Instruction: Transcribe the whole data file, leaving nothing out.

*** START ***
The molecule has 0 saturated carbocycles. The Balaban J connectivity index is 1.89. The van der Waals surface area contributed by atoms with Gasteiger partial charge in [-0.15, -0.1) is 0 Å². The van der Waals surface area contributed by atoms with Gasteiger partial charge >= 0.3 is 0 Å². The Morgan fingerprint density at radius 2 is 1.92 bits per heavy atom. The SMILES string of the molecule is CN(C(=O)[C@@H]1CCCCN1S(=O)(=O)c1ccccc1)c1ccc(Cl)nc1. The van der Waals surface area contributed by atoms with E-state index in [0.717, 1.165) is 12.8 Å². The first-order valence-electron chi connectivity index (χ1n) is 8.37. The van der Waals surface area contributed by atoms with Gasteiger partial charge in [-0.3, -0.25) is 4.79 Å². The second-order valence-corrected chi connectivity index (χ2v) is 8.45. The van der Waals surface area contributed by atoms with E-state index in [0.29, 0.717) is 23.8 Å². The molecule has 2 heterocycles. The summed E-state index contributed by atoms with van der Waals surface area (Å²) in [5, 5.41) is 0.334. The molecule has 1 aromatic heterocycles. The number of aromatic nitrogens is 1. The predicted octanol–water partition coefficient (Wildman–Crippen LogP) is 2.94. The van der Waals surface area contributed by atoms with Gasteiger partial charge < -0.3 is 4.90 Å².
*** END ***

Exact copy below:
The molecule has 0 saturated carbocycles. The Balaban J connectivity index is 1.89. The van der Waals surface area contributed by atoms with Gasteiger partial charge in [-0.15, -0.1) is 0 Å². The van der Waals surface area contributed by atoms with Gasteiger partial charge >= 0.3 is 0 Å². The Morgan fingerprint density at radius 2 is 1.92 bits per heavy atom. The SMILES string of the molecule is CN(C(=O)[C@@H]1CCCCN1S(=O)(=O)c1ccccc1)c1ccc(Cl)nc1. The van der Waals surface area contributed by atoms with E-state index in [0.717, 1.165) is 12.8 Å². The first-order valence-electron chi connectivity index (χ1n) is 8.37. The van der Waals surface area contributed by atoms with Gasteiger partial charge in [-0.3, -0.25) is 4.79 Å². The second-order valence-corrected chi connectivity index (χ2v) is 8.45. The van der Waals surface area contributed by atoms with E-state index in [0.29, 0.717) is 23.8 Å². The molecule has 2 heterocycles. The summed E-state index contributed by atoms with van der Waals surface area (Å²) in [5, 5.41) is 0.334. The molecule has 1 aromatic heterocycles. The number of aromatic nitrogens is 1. The predicted octanol–water partition coefficient (Wildman–Crippen LogP) is 2.94. The van der Waals surface area contributed by atoms with Gasteiger partial charge < -0.3 is 4.90 Å².